We first heard about the Infection Chain concept in managing swine disease from Boehringer Ingelheim Vetmedica (BIVI) back in March at American Association of Swine Veterinarians annual meeting. We learned more about it during World Pork Expo.
“BI is very dedicated to understanding the diseases overall,” explained Swine Technical Manager Brian Payne. “We’ve done a great job with the PRRS infection chain, we’re in the middle of many studies with the mycoplasma infection chain, and we’re starting PCV2 infection chain studies.” Interview with BIVI's Brian Payne
Dr. Eduardo Fano, BIVI’s technical manager for the Americas, talked about the importance of understanding the infection chain for mycoplasma hyopneumoniae, also referred to as M-hyo or MHP. “If you understand that the first link of the infection is the gilt, the second is the sow herd and the last one is what we see clinically in finishing, it’s easy to understand the links of the prevention chain that you can work,” he said. Interview with BIVI's Eduardo Fano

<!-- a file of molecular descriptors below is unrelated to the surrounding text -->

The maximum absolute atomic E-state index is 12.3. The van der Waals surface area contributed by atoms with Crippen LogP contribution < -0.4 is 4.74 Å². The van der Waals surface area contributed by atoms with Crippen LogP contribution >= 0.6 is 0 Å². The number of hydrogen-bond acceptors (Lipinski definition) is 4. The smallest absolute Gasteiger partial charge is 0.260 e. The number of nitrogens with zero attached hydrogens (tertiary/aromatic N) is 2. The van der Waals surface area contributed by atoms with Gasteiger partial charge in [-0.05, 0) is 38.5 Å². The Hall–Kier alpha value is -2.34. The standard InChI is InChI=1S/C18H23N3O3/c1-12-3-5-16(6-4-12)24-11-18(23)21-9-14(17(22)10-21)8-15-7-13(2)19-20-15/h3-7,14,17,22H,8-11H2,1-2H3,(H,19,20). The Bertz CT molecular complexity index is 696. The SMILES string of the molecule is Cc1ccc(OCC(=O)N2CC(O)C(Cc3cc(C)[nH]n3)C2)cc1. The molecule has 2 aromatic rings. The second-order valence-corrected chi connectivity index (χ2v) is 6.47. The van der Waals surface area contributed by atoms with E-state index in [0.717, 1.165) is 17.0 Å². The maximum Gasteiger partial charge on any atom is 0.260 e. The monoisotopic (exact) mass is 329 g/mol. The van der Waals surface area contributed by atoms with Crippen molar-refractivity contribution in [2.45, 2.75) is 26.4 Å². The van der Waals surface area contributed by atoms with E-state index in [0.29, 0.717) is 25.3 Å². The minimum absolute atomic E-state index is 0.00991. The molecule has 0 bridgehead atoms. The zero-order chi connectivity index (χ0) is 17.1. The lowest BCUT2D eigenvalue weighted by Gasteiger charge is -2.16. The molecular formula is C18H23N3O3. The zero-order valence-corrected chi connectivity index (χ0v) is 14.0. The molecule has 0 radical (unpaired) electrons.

Dr. Dave Baumert, staff veterinarian for Cargill Pork, provided a case study on his experience with how the infection chain works. “To me the infection chain refers to the movement of infectious disease down through the production flow,” he said. “As pigs are moved, infectious disease if it’s present will move with them.”
His case study involved the purchase of gilts just discovered to be positive for Mycoplasma hyopneumoniae. “We chose to keep those gilts because we thought they added some real value to our system,” said Dr. Baumert. “What we didn’t completely understand at the time was that when we kept those gilts we were also keeping the start of the mycoplasma disease chain.”
Ultimately, Dr. Baumert says the decision to keep those gilts which set off the infection chain in that herd was a costly one but they learned from it. Interview with Cargill Pork Staff Vet Dr. Dave Baumert